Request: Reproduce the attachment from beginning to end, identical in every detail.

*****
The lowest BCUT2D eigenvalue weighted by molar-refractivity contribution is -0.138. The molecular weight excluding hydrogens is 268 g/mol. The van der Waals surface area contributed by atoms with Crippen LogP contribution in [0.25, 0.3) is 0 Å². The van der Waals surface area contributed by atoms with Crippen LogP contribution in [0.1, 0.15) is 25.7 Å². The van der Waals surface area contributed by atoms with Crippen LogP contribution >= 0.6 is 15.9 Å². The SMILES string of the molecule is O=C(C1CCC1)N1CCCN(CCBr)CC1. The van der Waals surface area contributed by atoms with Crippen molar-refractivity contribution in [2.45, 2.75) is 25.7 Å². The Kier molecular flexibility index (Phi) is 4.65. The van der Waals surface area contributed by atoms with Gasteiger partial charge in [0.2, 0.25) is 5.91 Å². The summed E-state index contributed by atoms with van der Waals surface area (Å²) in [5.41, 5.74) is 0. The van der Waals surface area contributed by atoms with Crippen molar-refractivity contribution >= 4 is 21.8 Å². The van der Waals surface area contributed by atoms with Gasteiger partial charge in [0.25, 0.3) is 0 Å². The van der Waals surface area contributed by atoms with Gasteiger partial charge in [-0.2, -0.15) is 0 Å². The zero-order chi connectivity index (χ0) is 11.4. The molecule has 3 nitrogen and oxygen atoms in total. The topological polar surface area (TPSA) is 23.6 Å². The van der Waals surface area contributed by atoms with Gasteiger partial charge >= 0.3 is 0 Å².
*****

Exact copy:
The lowest BCUT2D eigenvalue weighted by molar-refractivity contribution is -0.138. The molecular weight excluding hydrogens is 268 g/mol. The van der Waals surface area contributed by atoms with Crippen LogP contribution in [0.25, 0.3) is 0 Å². The van der Waals surface area contributed by atoms with Crippen LogP contribution in [0.1, 0.15) is 25.7 Å². The van der Waals surface area contributed by atoms with Crippen LogP contribution >= 0.6 is 15.9 Å². The SMILES string of the molecule is O=C(C1CCC1)N1CCCN(CCBr)CC1. The van der Waals surface area contributed by atoms with Crippen molar-refractivity contribution in [2.45, 2.75) is 25.7 Å². The Kier molecular flexibility index (Phi) is 4.65. The van der Waals surface area contributed by atoms with Gasteiger partial charge in [0.2, 0.25) is 5.91 Å². The summed E-state index contributed by atoms with van der Waals surface area (Å²) in [5.41, 5.74) is 0. The van der Waals surface area contributed by atoms with Crippen molar-refractivity contribution >= 4 is 21.8 Å². The van der Waals surface area contributed by atoms with Gasteiger partial charge in [0.25, 0.3) is 0 Å². The van der Waals surface area contributed by atoms with Gasteiger partial charge in [-0.2, -0.15) is 0 Å². The zero-order chi connectivity index (χ0) is 11.4. The molecule has 3 nitrogen and oxygen atoms in total. The topological polar surface area (TPSA) is 23.6 Å². The van der Waals surface area contributed by atoms with Gasteiger partial charge >= 0.3 is 0 Å².